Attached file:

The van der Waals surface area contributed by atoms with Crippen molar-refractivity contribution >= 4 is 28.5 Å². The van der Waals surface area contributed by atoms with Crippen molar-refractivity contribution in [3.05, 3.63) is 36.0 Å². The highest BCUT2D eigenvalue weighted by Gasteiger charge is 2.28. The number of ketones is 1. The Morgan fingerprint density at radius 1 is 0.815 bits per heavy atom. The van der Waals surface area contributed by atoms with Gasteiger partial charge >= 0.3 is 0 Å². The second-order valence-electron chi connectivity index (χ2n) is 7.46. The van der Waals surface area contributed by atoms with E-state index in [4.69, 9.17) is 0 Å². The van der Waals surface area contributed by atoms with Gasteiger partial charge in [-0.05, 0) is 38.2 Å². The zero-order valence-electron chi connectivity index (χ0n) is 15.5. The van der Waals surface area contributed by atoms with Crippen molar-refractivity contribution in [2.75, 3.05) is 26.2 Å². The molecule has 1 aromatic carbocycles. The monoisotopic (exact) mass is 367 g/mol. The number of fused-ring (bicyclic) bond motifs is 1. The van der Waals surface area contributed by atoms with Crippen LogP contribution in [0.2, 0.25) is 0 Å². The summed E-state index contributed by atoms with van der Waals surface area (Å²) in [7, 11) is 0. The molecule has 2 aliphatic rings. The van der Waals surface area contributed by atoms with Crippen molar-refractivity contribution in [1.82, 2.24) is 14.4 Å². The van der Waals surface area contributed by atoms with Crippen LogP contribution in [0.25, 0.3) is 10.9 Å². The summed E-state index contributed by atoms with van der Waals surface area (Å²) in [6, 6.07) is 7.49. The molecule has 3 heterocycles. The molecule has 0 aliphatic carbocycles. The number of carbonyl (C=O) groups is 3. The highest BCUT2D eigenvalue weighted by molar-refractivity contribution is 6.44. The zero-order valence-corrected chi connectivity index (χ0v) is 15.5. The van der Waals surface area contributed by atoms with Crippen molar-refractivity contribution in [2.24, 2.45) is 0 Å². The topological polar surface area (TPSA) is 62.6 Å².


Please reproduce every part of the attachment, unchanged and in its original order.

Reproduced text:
The van der Waals surface area contributed by atoms with Crippen molar-refractivity contribution >= 4 is 28.5 Å². The van der Waals surface area contributed by atoms with Crippen molar-refractivity contribution in [3.05, 3.63) is 36.0 Å². The highest BCUT2D eigenvalue weighted by Gasteiger charge is 2.28. The number of ketones is 1. The Morgan fingerprint density at radius 1 is 0.815 bits per heavy atom. The van der Waals surface area contributed by atoms with Gasteiger partial charge >= 0.3 is 0 Å². The second-order valence-electron chi connectivity index (χ2n) is 7.46. The van der Waals surface area contributed by atoms with E-state index in [4.69, 9.17) is 0 Å². The van der Waals surface area contributed by atoms with Gasteiger partial charge in [-0.05, 0) is 38.2 Å². The zero-order valence-electron chi connectivity index (χ0n) is 15.5. The van der Waals surface area contributed by atoms with Crippen molar-refractivity contribution in [2.75, 3.05) is 26.2 Å². The molecule has 1 aromatic carbocycles. The monoisotopic (exact) mass is 367 g/mol. The number of fused-ring (bicyclic) bond motifs is 1. The van der Waals surface area contributed by atoms with Crippen LogP contribution in [0.2, 0.25) is 0 Å². The summed E-state index contributed by atoms with van der Waals surface area (Å²) in [7, 11) is 0. The molecule has 2 aliphatic rings. The van der Waals surface area contributed by atoms with Crippen molar-refractivity contribution in [1.82, 2.24) is 14.4 Å². The van der Waals surface area contributed by atoms with Crippen LogP contribution in [0.25, 0.3) is 10.9 Å². The summed E-state index contributed by atoms with van der Waals surface area (Å²) in [6, 6.07) is 7.49. The molecule has 3 heterocycles. The molecule has 0 aliphatic carbocycles. The number of carbonyl (C=O) groups is 3. The highest BCUT2D eigenvalue weighted by molar-refractivity contribution is 6.44. The zero-order valence-corrected chi connectivity index (χ0v) is 15.5. The van der Waals surface area contributed by atoms with Crippen molar-refractivity contribution in [2.24, 2.45) is 0 Å². The topological polar surface area (TPSA) is 62.6 Å².